Scott T. Earle and Daniella Gordon contributed to this post.
A recent Delaware Supreme Court decision limited the field of bond claimants on a private project. In the case, Berlin Steel proper claimants under bond.pdf the Supreme Court overruled the trial court’s interpretation of an earlier decision that stood for the proposition that all subcontractors, regardless of their relationship to the principal under the bond, were third party beneficiaries of the payment bond.
Background of the Case and Key Parties
Berlin Steel Construction Company (Berlin) was a contractor for a private project in Delaware. Under the terms of the contract, Berlin obtained a payment and performance bond for the benefit of the construction manager and the project owner. Berlin subsequently entered into a subcontract with Structural Steel (Structural) to perform certain steel work at the project. Structural then subcontracted with J&J Rigging (J&J) to lease and operate a crane. J&J leased a crane for the project from Salah and Pecci Leasing Co. (S&P). Although Berlin paid Structural, and Structural paid J&J, J&J did not pay S&P. In order to obtain payment, S&P, a third tier subcontractor in relation to Berlin, made a claim against the payment bond held by Berlin.
The Trial Court Decision
Berlin’s payment bond allowed for a defined class of claimants to make claims for payment against the bond. The term “claimant” was defined in the payment bond as those subcontractors “having a direct contract with the Principal [Berlin] or with a subcontractor of the Principal for labor, material or both . . . used in the performance of the contract.” In spite of the language of the bond, however, the trial court found that S&P, which did not have a direct contract with Berlin or Berlin’s subcontractor, Structural, was a proper claimant under the bond. The trial Court relied in large part upon Royal Indemnity Co. v Alexander Industries, Inc., a 1965 Delaware Supreme Court case in which the Court held that all subcontractors on a project, regardless of tier, were third party beneficiaries of the payment bond for a project. Unlike the bond in Berlin Steel, the bond in Royal Indemnity guaranteed that the principal would “do and perform the matters and things in its contract with the owner,” which included paying for all labor and materials used at the project.
The Delaware Supreme Court held that the plain language of the bond prohibited claims by third-tier subcontractors such as S&P, reversing the trial court’s decision. The Court distinguished the facts of Berlin Steel from those in Royal Indemnity, ruling that the bond in Berlin Steel contained limiting language that was absent from the bond in Royal Indemnity. Unlike Royal Indemnity, in Berlin Steel, the language of the bond expressly limited the field of claimants to those that contracted directly with Berlin, or those that contracted directly with direct subcontractors of Berlin. Because S&P did not contract directly with Berlin or any of its direct subcontractors, its claim was deemed invalid.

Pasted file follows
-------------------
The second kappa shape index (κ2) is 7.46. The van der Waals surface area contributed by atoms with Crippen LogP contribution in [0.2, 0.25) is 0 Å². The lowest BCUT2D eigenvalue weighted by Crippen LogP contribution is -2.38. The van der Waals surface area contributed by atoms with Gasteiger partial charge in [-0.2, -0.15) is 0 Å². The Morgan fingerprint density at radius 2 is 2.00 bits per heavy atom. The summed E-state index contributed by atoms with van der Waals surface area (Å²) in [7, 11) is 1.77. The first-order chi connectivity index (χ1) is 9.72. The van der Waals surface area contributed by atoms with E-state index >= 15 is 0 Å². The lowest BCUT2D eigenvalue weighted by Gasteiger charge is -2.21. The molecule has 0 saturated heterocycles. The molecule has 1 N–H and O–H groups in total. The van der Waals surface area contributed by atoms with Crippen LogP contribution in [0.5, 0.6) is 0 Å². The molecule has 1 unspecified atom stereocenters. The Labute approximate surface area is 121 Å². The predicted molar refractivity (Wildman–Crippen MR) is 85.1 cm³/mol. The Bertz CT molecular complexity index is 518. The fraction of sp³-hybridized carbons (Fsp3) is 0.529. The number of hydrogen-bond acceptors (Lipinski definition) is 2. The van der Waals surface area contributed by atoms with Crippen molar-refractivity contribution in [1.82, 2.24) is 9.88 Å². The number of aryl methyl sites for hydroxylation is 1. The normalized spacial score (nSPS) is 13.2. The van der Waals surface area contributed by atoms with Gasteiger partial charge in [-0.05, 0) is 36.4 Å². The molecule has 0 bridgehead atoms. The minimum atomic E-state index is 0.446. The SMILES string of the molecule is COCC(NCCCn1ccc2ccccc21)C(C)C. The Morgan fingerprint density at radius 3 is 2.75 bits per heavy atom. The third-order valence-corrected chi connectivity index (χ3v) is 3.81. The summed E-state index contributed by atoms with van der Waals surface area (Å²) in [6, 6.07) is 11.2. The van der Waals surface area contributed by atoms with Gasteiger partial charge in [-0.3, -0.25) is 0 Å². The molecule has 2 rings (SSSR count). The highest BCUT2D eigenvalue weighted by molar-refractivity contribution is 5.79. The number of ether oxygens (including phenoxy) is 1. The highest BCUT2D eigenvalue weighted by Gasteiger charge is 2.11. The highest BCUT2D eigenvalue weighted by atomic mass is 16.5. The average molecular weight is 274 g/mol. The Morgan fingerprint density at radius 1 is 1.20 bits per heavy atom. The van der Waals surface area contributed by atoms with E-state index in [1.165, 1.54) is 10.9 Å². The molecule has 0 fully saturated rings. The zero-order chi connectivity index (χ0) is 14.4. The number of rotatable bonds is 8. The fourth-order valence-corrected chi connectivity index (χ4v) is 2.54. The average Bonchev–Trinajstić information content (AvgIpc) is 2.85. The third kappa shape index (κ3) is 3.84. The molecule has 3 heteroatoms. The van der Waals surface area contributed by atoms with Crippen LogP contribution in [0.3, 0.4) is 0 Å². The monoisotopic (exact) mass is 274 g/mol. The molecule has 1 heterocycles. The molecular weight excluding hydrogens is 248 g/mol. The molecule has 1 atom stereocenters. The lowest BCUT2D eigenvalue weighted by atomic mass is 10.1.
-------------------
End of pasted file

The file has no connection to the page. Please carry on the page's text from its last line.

Lessons of the Berlin Steel Decision
In light of the Court’s decision in Berlin Steel, parties furnishing labor and materials to bonded projects should be aware that the language of the payment bond, and the provisions incorporated therein, will establish who can qualify as a claimant under the bond. Subcontractors and suppliers who provide services or materials to private projects should not assume that they will be permitted to make claims under the payment bond unless they fall within the defined field of claimants set forth in the bond.
This lesson also holds true for public projects. In Delaware, subcontractors and suppliers in state-funded projects should be aware of whether the bond contains the limiting language “furnishing material or performing labor under the contract for which the successful bidder is liable” as set forth in 29 Del.C. § 6962(d)(9)(d). Delaware courts have held that the statutory language “under the contract for which the successful bidder is liable” limits potential claimants to those who are in privity of contract with the principal or its surety. Thus, second-tier and third-tier subcontractors are precluded from making claims against these bonds.
Cohen Seglias Pallas Greenhall & Furman successfully represented the principal and the surety on appeal in Berlin Steel.